The President Needs to Hear Millions of Second Opinions on His Economic Plans
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This is part of a special AlterNet series on Obama's latest plans for a rescue of the bankers and Wall Street's toxic assets.
Read our editorial on the big picture.
The president is getting what he asked for, but perhaps not what he had in mind. During the campaign, Barack Obama beckoned Americans to put aside their cynicism about politics and re-engage as active citizens. They are now doing so with red-hot anger. They are outraged by events and forcing their way into congressional affairs and behind closed doors where policy wonks discuss issues with cerebral civility. The president is now trapped between these two realms -- the governing elites who decide things and the people who are governed. Which side is he on? If he does not choose wisely, the anger could devour his presidency.
The immediate impetus is the latest outrage from the financial sector. AIG, the failed insurance giant on government life support, proceeded to hand out $165 million in employee bonuses. Because Washington has pumped $170 billion into this zombie corporation, people quickly grasped that AIG was redistributing their tax money. On March 13, the White House sent out Larry Summers, the president's economic adviser, to explain things. Government has no choice, Summers said, because this is a government of laws and we must honor contracts. On Monday, the president scrapped that line, hoping to dodge the outrage.
Something fundamental has been altered in American politics. Encouraged by Obama's message of hope, agitated by darkening economic prospects, many people have thrown off sullen passivity and are trying to reclaim their role as citizens. This disturbs the routines of Washington but has great potential for restoring a functioning democracy. Timely intervention by the people could save the country from some truly bad ideas now circulating in Washington and on Wall Street. Ideas that could lead to the creation of a corporate state, legitimized by government and financed by everyone else. Once people understand the concept, expect a lot more outrage.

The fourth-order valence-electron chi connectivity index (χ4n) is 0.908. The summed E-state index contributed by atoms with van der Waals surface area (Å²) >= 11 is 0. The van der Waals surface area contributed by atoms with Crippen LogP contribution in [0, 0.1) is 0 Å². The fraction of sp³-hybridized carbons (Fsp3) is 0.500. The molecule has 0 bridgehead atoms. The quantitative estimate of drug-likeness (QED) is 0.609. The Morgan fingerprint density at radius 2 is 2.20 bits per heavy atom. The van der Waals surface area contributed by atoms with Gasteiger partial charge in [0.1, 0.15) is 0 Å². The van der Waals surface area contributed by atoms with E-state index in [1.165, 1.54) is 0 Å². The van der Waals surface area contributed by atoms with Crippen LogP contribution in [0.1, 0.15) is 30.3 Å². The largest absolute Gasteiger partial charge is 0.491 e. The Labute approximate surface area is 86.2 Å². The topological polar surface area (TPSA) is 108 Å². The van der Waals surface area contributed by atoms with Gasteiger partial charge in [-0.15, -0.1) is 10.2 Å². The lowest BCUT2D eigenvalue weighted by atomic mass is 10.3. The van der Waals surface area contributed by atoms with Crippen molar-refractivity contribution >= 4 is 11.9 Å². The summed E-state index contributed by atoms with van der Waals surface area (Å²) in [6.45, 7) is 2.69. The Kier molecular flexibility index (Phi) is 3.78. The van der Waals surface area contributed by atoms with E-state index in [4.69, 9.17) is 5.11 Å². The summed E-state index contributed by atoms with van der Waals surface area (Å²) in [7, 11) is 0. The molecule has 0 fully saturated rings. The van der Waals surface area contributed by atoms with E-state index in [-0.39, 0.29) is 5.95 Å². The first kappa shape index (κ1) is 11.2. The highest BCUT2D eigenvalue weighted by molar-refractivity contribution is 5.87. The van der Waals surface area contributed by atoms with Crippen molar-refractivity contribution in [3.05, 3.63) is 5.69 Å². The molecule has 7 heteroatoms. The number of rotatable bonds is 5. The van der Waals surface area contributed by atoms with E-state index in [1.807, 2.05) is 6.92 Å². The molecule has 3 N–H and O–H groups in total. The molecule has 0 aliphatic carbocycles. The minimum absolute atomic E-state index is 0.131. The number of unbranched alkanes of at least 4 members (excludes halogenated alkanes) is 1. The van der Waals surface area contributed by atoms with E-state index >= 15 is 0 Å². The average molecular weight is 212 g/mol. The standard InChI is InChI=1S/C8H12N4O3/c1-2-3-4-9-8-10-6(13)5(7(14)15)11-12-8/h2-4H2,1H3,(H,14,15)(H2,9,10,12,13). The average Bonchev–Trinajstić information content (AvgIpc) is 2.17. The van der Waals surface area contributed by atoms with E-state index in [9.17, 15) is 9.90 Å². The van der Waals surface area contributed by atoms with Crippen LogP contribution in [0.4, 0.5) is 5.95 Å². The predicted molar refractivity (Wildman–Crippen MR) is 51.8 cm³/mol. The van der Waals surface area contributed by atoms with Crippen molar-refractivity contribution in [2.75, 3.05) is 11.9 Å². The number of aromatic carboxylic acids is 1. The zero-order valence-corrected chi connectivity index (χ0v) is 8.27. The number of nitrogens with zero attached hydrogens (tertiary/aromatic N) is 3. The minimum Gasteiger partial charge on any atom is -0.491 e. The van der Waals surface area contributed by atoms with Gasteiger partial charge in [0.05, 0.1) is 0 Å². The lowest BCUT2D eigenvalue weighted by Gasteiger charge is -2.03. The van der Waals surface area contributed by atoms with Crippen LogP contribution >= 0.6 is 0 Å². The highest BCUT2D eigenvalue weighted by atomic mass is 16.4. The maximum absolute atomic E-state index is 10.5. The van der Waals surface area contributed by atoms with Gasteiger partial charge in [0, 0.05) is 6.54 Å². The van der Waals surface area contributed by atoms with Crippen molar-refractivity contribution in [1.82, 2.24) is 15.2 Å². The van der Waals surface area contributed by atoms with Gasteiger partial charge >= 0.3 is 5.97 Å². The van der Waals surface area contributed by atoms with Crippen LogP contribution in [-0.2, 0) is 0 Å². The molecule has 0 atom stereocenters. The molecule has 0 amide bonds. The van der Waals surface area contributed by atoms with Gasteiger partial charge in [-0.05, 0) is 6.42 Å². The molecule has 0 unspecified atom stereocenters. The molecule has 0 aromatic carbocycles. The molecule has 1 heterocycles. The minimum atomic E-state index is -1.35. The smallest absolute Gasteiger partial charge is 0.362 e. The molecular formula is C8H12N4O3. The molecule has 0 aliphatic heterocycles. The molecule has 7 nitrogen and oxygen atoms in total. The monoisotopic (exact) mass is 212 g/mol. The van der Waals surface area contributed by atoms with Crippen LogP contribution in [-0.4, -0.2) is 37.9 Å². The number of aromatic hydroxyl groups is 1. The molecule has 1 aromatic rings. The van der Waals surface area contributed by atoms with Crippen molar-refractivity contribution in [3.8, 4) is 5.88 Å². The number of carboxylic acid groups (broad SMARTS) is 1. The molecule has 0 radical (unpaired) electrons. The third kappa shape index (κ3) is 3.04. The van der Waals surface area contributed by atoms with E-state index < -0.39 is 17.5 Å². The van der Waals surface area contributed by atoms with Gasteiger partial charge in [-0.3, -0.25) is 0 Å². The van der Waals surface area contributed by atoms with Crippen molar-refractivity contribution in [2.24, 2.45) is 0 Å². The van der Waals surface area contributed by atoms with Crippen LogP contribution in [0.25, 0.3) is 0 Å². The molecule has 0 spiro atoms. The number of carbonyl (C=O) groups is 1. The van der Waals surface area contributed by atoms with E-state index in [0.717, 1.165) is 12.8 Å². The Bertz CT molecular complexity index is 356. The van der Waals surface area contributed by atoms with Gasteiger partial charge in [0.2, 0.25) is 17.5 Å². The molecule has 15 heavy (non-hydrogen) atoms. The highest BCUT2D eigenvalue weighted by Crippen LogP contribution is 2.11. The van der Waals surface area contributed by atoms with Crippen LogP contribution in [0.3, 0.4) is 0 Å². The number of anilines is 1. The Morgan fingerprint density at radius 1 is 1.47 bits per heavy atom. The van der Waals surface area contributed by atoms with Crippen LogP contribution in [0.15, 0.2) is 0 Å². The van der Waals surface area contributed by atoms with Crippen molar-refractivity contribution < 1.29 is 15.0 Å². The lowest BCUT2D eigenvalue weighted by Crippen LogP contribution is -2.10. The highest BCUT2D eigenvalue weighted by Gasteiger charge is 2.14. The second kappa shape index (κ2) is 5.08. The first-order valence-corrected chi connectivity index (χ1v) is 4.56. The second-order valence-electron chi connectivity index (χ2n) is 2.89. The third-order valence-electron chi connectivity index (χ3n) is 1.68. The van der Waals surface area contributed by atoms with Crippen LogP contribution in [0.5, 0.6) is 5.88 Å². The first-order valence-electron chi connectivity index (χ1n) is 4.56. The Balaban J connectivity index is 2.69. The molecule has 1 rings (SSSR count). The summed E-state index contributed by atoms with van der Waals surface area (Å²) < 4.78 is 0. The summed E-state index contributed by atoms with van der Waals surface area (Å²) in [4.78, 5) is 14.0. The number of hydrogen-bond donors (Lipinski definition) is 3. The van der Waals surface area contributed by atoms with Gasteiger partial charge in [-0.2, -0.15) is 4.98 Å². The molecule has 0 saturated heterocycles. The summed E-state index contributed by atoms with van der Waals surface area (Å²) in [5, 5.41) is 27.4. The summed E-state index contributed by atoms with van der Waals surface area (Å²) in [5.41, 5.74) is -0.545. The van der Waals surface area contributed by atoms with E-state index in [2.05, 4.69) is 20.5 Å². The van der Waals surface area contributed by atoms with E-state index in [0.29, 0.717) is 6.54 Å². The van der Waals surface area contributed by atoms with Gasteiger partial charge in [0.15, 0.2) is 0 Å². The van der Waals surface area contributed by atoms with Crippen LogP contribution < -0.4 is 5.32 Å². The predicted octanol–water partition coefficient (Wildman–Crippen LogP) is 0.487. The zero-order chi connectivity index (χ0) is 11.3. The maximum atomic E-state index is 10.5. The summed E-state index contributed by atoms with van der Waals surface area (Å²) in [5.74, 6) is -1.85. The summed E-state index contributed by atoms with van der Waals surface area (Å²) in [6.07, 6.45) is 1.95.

Public anger is likely to be a recurring episode, because the president has budgeted another $750 billion to rescue the financial system from its troubles. If Congress gives him the money, people will be watching where it goes. Obama is vulnerable to the blowback. In his address to Congress last month, he promised, "This is not about helping banks, it's about helping people." The first half of his statement is demonstrably not true, as people see for themselves and as bankers parade their arrogant excess. The second half is merely wishful.
"Populist anger" is a condescending label pundits use to suggest an irrational, unruly temperament. But what's really going on is deeper and potentially more forceful. It will not be contained with good rhetoric or symbolic gestures.
Populism was the highly creative, self-made movement formed by desperate farmers in the late 19th century. It is disparaged in elite circles, but it generated vital ideas that ultimately reshaped government and democracy. We are not there yet, not even close. But the impulse for small-d democracy could be very healthy -- if the political system learns to listen and respond.
At the center of this story is Obama, who inherited the Democratic Party's awkward straddle between monied interests and working people. I voted for him joyfully and sympathize. His message to the nation last week reflected his dilemma. "I don't want to quell anger. People are right to be angry. I'm angry," he told reporters on Wednesday. Then he pivoted: "What I want us to do is channel our anger in a constructive way."